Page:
Posted in community, field trip, science

What’s the problem with a little rain?

Checking out the storm drains around 610 Henry. This one drains to our waterways!

The “Spong” (sic), an invention to slow down, absorb, and/or filter rainwater

Last week Barbara and Johanna took us on a trip to the gutters, drains, and tree pits around 610 Henry. Our mission? To see how well equipped the neighborhood is to handle “excess” rainwater. We learned that when it rains more than 2 inches in New York City, water treatment centers get overloaded and stop being able to process dirty water. That means it gets dumped directly into our waterways! We can help by making sure our neighborhood has lots of ways to slow down or absorb rainwater as it falls.

All year 4th graders have been tending to tree pits around the building. Now they learn that they were helping more than the trees. We break up the soil so it is more absorbent!

Another reason we are a green school: rainwater catchment system used to water the garden
Learning about rainwater collection gutters (pipes?) on the BNS shed

After visiting several storm drains, tree pits, and the shed, it was on to the Eco Casita to explore other ecological features that help our waterways.
Green roof on the Eco Casita is looking a little brown after winter. Just another way to slow down and use rainwater.
Flooring is important. These are permeable pavers, designed to let water seep in through the cracks. The kids confirmed they work as advertised.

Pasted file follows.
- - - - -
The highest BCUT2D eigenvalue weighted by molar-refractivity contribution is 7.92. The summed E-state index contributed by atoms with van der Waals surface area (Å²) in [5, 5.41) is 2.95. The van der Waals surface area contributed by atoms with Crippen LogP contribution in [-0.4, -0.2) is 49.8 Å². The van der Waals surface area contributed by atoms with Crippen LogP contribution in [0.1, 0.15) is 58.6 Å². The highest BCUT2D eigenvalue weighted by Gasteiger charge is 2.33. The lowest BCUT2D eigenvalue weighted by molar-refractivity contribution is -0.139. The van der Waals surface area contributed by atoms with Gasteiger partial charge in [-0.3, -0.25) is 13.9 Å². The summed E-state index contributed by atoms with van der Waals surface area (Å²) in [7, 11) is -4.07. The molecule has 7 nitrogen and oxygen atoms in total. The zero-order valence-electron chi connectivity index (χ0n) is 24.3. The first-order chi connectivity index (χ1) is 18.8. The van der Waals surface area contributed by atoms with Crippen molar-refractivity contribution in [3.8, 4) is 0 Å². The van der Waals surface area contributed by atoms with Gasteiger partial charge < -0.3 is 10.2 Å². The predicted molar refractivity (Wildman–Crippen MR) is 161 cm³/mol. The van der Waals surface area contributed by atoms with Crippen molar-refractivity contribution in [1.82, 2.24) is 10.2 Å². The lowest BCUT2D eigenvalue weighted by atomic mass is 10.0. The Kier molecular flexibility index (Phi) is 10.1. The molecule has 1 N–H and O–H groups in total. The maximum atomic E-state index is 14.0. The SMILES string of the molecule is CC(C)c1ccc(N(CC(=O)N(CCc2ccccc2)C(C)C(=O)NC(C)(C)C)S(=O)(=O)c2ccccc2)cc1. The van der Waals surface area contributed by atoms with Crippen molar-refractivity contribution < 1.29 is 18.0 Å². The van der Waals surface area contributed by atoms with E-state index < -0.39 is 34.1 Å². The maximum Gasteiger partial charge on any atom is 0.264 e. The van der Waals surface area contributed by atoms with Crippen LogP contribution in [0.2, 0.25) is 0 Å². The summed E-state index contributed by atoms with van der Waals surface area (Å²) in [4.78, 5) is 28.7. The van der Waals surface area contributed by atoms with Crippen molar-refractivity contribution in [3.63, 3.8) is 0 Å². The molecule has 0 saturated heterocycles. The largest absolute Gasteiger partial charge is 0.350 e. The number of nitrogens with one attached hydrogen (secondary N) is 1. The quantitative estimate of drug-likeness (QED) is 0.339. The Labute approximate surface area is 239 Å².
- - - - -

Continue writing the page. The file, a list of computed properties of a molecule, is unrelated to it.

After conducting their survey, the kids had some time to design inventions that would address the problem of rainwater runoff.

Camilo’s alternative storm drain setup uses wind to separate out garbage.
Rube Goldberg-y setup by Ezra
The Earthanator, Xeta’s green roof.
Jordan designed a green storm drain with a layer of moss planting that would absorb and filter rainwater.
Back at the green studio, scientists shared their proposals with the class.
Hope: a word that captures the spirit of the day.

Posted in field trip, science

Bye bye, trout!

We managed to keep our Trout In The Classroom friends happy and healthy, from eyed eggs to sac fry to fingerling, now swimming free in the frigid water by Ashokan…

Eyed Eggs

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Free Fingerlings!

Walking down to the river to look for signs of our released fingerlings…
A beautiful, wooded spot with plenty of shade to keep water cool in summer
Good omen? The only patch of water that wasn’t frozen (which was the patch where the trout were released) was in the shape of a heart!
Jayden threw snowballs into the water and when they splashed, we saw trout swimming! 
See them!? They’re swimming!


Thank you Johanna for helping us with our trout project!
Pure, clean water for happy and healthy trout
Barbara said, “Do I look majestic?” She does! Thank you to the majestic Barbara for teaching us to love and care for our trout.

One day soon they’ll be beautiful, big…

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